Binance allows its customers to employ enormous leverage—at one point up to 125-to-1 (now down to 20-to-1 for most customers, comparable to other exchanges). That means retail traders can gamble with far more chips than they actually bought. The upside is large, but so is the downside: At 125-to-1, for every 1 percent move, your one-hundred-dollar bet could net you a fortune, or wipe you out instantaneously. Kim was trading with 30-to-1 leverage. In mainstream financial markets, offering extreme amounts of leverage to retail traders—not accredited investors who must prove they have the funds to withstand a margin call—is not allowed

That is mostly accurate and fair but with one nuance: foreign exchange (FX) trading platforms do offer – and advertise – high leverage, even beyond 125x. For instance, according to Benzinga, at least three FX platforms allow higher than 125x leverage.  Whether cryptocurrencies / assets like bitcoin are the same as FX is a different matter, but Diehl et al., made the same error.

As of this writing, the global FX market is the largest most liquid market in aggregate (and filled with oodles of retail punters).54 This is not a defense of Binance rather it is to highlight how wording and nuance are important. High leverage is allowed in certain “mainstream financial markets.”

On p. 94 they write:

If that weren’t enough, Binance itself trades on its own exchange. In traditional markets, this kind of arrangement would never be allowed, as the conflicts of interest—and potential for market manipulation—are glaring.

This is a good point, and I agree with it. However contrary to the authors conviction, this kind of arrangement has been allowed at various eras in traditional markets: Glass-Steagall (which the authors briefly mention later) separated commercial banking from investment banking in 1933. Fast forward sixty six years later, in 1999, most of it was repealed. Some economists such as Joseph Stiglitz and Paul Krugman opined that this set the stage for the 2007-2008 financial crisis. And guess what, even after the financial crisis and a myriad of debates, Glass-Steagall was still not restored. Yes, even today, too big to fail banks still have these “glaring” conflicts of interest.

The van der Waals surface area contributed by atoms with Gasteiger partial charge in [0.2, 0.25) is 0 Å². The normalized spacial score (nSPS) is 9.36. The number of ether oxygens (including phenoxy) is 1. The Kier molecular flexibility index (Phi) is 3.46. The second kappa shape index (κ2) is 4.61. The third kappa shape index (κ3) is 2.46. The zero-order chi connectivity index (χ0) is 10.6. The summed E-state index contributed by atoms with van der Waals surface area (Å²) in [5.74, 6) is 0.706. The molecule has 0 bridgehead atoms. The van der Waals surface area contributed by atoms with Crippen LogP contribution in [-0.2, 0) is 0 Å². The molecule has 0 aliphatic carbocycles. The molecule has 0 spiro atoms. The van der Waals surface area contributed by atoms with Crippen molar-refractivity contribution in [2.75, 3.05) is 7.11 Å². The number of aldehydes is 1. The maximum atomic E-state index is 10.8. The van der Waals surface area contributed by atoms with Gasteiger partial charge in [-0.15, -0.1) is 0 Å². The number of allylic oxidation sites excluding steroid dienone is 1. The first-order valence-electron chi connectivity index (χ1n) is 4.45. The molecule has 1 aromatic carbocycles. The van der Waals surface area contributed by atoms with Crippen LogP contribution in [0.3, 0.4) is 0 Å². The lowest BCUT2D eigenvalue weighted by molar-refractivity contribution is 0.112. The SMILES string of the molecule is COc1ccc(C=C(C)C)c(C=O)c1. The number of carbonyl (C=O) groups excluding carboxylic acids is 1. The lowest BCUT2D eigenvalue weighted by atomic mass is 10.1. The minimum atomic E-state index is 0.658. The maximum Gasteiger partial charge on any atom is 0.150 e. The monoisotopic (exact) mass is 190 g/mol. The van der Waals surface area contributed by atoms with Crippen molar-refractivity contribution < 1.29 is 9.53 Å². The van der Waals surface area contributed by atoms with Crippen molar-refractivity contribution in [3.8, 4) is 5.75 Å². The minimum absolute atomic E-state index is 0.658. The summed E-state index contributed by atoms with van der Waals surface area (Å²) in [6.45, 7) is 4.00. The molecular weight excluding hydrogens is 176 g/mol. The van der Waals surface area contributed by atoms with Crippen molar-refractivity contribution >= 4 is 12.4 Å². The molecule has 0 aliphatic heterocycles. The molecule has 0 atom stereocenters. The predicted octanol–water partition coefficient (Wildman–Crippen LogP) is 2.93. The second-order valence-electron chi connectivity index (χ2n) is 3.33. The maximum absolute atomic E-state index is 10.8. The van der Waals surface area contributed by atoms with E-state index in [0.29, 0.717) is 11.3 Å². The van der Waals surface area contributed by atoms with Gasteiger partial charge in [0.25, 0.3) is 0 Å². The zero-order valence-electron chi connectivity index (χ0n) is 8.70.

On p. 94 they write:

Imagine the New York Stock Exchange or Nasdaq taking positions on different sides of trades it facilitates. No financial regulator would allow it, for obvious reasons.

I agree with the thrust of their argument, even though it is not really accurate.55

What is incorrect? While the NYSE and Nasdaq do not custody user funds and in theory – only provide order matching – the parent companies of both are equity holders of a handful of clearinghouses in the U.S. 56

What would have been helpful in this book (and others post-FTX collapse) would be to describe the similarities and differences in clearing and settlement (C&S).57 These socially useful activities (C&S) are operated by systemically important financial institutions (SIFIs), which in the U.S. are overseen by the Fed Board of Governors. And at an international level, the Financial Stability Board (FSB). Post GFC, post-Dodd Frank we actually have a more concentrated set of SIFIs with conflicts of interest throughout the entire trade life cycle because of how interconnected ownership has become.58 One of the best articles that concisely describes this convoluted relationship is How a Lone Norwegian Trader Shook the World’s Financial System.

Again, I agree with the point the authors are trying to make, but they could have used a better example.

On p. 96 they write:

At one point, according to a screenshot of a chat with a Binance customer service representative that Kim shared, he was offered a voucher for $60,000 in Tether and another $60,000 in trading credits as an inducement to keep him on the very platform that he felt had robbed him.